Defend Truth


Books Column: It feels like we’re characters stuck in Kurt Vonnegut’s Creative Writing 101 class


Ben Williams is the publisher of The Johannesburg Review of Books.

Every day brings another sadistic turn of the screw. But not all hope is lost.

If God were a writer, and all of us mere characters in a 1,000-page dystopian extravaganza produced by a celestially demented mind that lost all sense of humour during the Mesoarchean Era, which novelist do you think He’d most resemble?

My vote goes to Kurt Vonnegut. It feels as if we’re living inside his Creative Writing 101 class, one of whose principles, he wrote in an introduction to a short story collection, is:

“Be a sadist. No matter how sweet and innocent your leading characters, make awful things happen to them – in order that the reader may see what they are made of.”

I’m made of the gristle and jelly that a dog leaves in its bowl for the flies to pick over, at this point – so unequal do I feel to the daily challenge of facing Twitter, much less Life. The news is unbearably grim, the times are unbearably tough. Someone, please call the sadists off.

In the same piece dishing out creative writing nuggets, Vonnegut also advises:

“Give the reader at least one character he or she can root for.”

Someone to root for? That’s not half bad – a good idea, in fact. It just might help. In the spirit of Not All Is Lost, then – try to block out the ending of Cat’s Cradle – here are three writers from real life to cheer on.

First, Sam Beckbessinger. Her book Manage Your Money Like a F*cking Grownup is The Little Financial Advice Title That Could. Not only has it boxed with the international heavyweights on the Daily Maverick Best Seller list – hanging with the likes of the equally profane but ultimately less practical Mark Manson mega-hit, The Subtle Art of Not Giving a F*ck – it also just won Book of the Year at the annual meeting of South African publishers and booksellers.

Sam Beckbessinger, ladies and gentlemen: someone to root for!

Second, Dr T. That is – Dr Tlaleng Mofokeng, whose Guide to Sexual Health and Pleasure was launched last month. She is the revolutionary that South Africans need right now: she brooks no bullshit, takes no prisoners, and dispenses advice on everything from how to give yourself (and others) a good, safe orgasm to how to give the government a good hiding in the streets, with equal panache.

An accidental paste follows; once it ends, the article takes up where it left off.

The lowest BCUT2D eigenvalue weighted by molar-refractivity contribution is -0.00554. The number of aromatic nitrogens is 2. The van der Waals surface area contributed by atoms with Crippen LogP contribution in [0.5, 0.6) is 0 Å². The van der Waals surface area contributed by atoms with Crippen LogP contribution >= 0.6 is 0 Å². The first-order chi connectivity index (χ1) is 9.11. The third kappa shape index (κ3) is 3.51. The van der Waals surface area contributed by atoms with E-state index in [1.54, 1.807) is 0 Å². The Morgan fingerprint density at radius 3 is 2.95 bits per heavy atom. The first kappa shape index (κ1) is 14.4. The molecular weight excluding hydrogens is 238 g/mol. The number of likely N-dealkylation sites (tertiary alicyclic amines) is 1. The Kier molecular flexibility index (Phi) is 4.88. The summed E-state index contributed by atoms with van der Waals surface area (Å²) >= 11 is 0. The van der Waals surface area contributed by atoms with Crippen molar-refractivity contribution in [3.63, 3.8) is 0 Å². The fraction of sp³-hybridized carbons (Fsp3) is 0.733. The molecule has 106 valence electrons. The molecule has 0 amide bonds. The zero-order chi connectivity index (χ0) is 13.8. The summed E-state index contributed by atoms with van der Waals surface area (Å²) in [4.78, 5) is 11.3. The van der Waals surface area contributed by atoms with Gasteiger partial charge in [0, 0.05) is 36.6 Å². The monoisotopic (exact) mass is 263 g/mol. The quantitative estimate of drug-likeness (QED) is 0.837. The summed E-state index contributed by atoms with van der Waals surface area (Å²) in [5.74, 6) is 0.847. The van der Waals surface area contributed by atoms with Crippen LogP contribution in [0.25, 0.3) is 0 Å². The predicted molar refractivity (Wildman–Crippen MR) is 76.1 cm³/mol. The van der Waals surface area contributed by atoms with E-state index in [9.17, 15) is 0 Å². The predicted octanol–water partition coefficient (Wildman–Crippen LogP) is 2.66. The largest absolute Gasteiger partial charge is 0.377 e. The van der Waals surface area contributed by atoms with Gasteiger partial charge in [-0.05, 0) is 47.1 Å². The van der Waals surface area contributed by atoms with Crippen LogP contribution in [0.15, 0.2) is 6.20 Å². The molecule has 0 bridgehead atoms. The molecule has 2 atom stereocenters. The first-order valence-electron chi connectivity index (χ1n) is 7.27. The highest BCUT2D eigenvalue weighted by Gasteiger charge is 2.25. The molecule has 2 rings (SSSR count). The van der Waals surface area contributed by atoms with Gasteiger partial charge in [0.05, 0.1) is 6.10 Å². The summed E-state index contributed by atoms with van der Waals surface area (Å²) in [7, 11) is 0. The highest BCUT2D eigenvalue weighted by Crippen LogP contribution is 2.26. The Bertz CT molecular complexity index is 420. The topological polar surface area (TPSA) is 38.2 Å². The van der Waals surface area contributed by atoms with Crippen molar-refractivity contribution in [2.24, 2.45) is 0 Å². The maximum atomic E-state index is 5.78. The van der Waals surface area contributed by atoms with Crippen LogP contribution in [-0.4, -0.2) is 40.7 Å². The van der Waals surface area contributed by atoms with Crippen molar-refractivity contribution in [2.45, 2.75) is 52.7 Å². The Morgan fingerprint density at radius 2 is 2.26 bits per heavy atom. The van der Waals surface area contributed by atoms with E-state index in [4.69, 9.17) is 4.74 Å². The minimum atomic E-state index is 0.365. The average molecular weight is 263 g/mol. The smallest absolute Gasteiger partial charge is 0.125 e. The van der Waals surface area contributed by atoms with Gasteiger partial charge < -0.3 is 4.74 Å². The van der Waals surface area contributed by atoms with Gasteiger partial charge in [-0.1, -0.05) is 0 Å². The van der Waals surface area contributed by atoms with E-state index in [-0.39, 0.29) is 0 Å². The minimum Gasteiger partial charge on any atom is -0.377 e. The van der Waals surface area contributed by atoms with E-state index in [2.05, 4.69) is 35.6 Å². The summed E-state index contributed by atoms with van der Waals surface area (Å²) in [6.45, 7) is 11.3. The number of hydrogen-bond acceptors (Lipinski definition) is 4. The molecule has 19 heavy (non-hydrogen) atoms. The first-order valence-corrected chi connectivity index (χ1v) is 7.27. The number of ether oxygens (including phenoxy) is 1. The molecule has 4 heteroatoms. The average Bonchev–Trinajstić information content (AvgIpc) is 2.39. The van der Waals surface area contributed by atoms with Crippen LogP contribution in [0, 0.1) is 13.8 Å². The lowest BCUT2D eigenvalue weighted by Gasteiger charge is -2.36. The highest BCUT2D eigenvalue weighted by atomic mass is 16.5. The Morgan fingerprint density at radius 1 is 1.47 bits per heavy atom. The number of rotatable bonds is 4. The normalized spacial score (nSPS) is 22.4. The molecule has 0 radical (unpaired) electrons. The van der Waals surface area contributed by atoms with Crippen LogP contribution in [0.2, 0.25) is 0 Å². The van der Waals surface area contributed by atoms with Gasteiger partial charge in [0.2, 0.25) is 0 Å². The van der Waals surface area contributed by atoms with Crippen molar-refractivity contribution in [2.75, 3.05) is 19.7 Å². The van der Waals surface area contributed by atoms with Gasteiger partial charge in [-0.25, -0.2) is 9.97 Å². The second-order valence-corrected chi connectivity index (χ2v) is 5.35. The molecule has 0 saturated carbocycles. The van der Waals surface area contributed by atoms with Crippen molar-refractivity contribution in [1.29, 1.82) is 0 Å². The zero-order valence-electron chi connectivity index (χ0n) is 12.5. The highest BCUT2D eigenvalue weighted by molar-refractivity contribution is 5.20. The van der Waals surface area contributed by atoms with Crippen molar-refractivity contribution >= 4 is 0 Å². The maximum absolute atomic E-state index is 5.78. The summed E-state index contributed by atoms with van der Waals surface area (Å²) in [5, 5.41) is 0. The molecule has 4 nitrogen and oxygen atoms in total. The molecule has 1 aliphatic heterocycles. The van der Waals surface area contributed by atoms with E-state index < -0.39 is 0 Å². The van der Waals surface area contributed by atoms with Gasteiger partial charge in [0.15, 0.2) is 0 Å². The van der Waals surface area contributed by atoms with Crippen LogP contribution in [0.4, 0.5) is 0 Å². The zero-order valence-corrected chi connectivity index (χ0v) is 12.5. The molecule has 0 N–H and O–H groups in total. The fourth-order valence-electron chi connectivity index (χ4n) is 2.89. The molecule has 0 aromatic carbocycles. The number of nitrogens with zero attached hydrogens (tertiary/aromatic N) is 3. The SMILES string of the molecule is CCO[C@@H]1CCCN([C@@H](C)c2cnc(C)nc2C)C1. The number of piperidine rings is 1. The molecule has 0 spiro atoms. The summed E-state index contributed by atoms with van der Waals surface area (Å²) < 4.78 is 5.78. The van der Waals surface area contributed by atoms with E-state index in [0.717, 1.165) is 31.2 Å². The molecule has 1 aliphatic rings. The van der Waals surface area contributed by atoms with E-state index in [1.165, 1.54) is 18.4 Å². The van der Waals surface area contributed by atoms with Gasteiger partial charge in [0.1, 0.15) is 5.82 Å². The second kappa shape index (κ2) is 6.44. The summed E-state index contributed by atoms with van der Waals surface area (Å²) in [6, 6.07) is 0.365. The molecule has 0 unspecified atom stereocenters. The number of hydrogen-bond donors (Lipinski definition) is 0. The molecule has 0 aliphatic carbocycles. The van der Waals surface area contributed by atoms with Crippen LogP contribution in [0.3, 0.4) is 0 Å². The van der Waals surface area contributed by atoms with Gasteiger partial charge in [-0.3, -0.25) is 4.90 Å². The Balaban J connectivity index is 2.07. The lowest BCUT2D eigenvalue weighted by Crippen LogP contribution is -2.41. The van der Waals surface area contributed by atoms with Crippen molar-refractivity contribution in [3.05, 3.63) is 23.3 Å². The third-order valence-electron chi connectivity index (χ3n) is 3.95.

Dr T, ladies and gentlemen: someone to root for!

Finally, Dame Professor Coach Her Honour Lady Excellency The Right Honourable Captain The Most Eminent Margaret Atwood, whose sequel to the astrological handbook for our times, The Handmaid’s Tale, will be out later this month – on 10 September to be precise – to worldwide fanfare.

No one knows much about her new book, The Testaments, aside from its title. Does Offred burst out of the van to lead the Mayday resistance to final glory, or does the Gilead counter-revolution make good, plunging the world into further generations of darkness? We’ll know on 9/11 (appropriately enough). But one thing’s for certain: if Margaret Atwood were God, the Creative Writing 101 course we’d be stuck in would be about how to avoid dystopia, not manufacture it.

Margaret Goddam Atwood, ladies and gentlemen: someone to root for!

Here’s what her fellow rootee Sam Beckbessinger had to say, upon learning that hers was South Africa’s Book of the Year:

“Books matter. Books can change the world. They can give us a different perspective on life. They can make us see that the world can be different than it is and that we can be different than we are.”

Go on, then: practise self-care and shut the world out with a book, if only for a few hours, and if only with the intention of changing the very same world when you’re done. Sam, Dr T, Margaret – and even Kurt, one suspects – are probably rooting for you, too. ML

Ben Williams is the publisher of The Johannesburg Review of Books.


Please peer review 3 community comments before your comment can be posted

MavericKids vol 3

How can a child learn to read if they don't have a book?

81% of South African children aged 10 can't read for meaning. You can help by pre-ordering a copy of MavericKids.

For every copy sold we will donate a copy to Gift of The Givers for children in need of reading support.